Hey there! I'm here to show off a small project I call Pokemon Arena. Please forgive the very low quality GIFs. The game looks better in a regular format!
Pokemon Arena should be viewed as an enclosed simulator of what a real-time action RPG version of Pokemon might look like. I wouldn’t consider it to be a fighting game even though some might. It does share some similarities, but to treat it strictly like a fighting game would do it a disservice I think and would likely lead to confusion in general.
The idea here was to try to turn a turn-based game that relied on careful methodical strategy and some randomness into a pure skill-based game. Each move has set values that include damage, hit velocities, status effect data, and a ton of other values. Additionally, any randomness that exists in traditional Pokemon is replaced completely with something fitting to this type of game. Sometimes I also equip moves to Pokemon that are "impossible". I'm not too interested in being perfectly accurate here. Sometimes an illegal option is more interesting than a legal one. I'm doing this project purely for fun to take a break from another project I have been on for 5+ years. Fun is the number one priority here and I view this game as an experiment to see how successful a re-genred (not a real word ¯\_( ͠° ͟ʖ °͠ )_/¯ ) version of Pokemon could play. Balance isn't much of a concern here either. I will occasionally make changes to things that are grossly over powered, but there is so much counter play in this game that trying to balance something perfectly would be not only virtually impossible, but would also be considerably less fun to develop and play.
I would consider this game to be a battle simulator of sorts; something that gives an example of the types of fights you'd encounter at the mid-game level in a full game centered around this sort of combat. Trainer fights would play out just like fights in this simulator would while exploration of the world would function about the same. This concept assumes that you, as the player, already know a lot about how Pokemon battles work and what each move does. There are, of course, ways to refresh your memory on this, but it still assumes you have at least a casual sense of the game already. I make no effort to teach the ins and outs of Pokemon in this game as I do not have the time to do so.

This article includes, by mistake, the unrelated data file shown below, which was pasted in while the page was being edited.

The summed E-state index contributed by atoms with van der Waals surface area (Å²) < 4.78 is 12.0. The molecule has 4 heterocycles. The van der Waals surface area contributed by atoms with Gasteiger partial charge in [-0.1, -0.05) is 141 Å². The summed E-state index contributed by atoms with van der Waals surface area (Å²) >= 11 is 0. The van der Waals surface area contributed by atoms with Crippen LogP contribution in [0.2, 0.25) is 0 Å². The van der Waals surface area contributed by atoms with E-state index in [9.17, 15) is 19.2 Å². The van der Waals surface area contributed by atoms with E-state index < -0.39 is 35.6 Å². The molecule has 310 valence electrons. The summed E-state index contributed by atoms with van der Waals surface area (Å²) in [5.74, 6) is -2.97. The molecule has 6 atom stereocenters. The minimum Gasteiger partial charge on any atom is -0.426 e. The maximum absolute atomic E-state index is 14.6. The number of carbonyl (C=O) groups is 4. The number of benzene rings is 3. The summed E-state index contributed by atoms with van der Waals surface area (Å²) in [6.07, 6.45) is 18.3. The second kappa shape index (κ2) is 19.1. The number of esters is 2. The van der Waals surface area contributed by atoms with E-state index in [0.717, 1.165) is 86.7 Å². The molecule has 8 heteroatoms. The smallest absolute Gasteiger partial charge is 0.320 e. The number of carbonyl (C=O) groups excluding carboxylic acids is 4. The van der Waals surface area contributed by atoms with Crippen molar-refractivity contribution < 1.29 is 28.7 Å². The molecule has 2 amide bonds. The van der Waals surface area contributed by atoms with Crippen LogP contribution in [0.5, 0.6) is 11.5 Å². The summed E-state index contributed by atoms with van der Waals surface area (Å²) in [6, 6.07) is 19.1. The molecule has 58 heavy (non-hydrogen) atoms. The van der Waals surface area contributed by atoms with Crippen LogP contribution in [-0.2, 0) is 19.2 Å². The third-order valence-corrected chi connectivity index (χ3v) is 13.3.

Here’s the controller layout. Some of these functions may be confusing, but I’ll go into more detail as the post continues:
All moves are on a set cool-down that can only be performed at preset intervals. Generally speaking, all moves can be cancelled into and out of each other as long as another move is available.
You'll also notice that each move has its own warning system built in. A red warning indicates a normal attack and a yellow one indicates a move that cannot be interrupted. The latter are rare. Also a standard hit will be indicated by a circle or a box that gives you the area in which the attack will have its effect.
A move that is indicated with an exclamation point indicates a projectile and a move with no warning whatsoever indicates that it is a non-hitting status move.
Finally, almost all moves have some level of automatic tracking. This effect can be overidden by holding the "Macro" button to manually aim a move.
As mentioned, everything can cancel into everything. This is the core of the game. Learning to use your moves optimally is key to this game. There are some limitations, but generally speaking this rule applies all around. This allows you to perform combos for more damage or to set up something unique. It should be noted that there are systems in place to prevent infinite combos. One prevents hard stuns from happening more than once per combo. Additionally, when juggling, each concurrent hit will cause the target to fall faster. Eventually they will fall so fast that further moves cannot connect. Finally there is a OTG (off the ground) decay. Each time the target hits the ground, the window to hit the target closes until they become fully invincible. Of course, move cool downs can help mitigate larger combos, but careful timing and planning can get around some of these limitations:
For example, no move will randomly miss and status effects are guaranteed as long as you can land the move. Moves like “Toxic” or “Will-O-Wisp” fall into this category. Other moves like “Poison Jab” don’t instantly poison, but slowly build up a “Poison” value. Once that value hits a certain threshold, Poison is inflicted. Additionally, while status effects have a minimum amount to fully activate, they have an "over fill" amount that allows you to extend a status effect beyond its normal limit. A flashing bar indicates when a status is over filled. Finally, you can continue to fill a status effect simply by landing an attack that builds a status. As usual, only one status effect can be active at once.
Currently, only some status effects are fully implemented. Side note, no electric types cannot be paralyzed in Pokemon Arena. The following GIFs are just for demonstration purposes.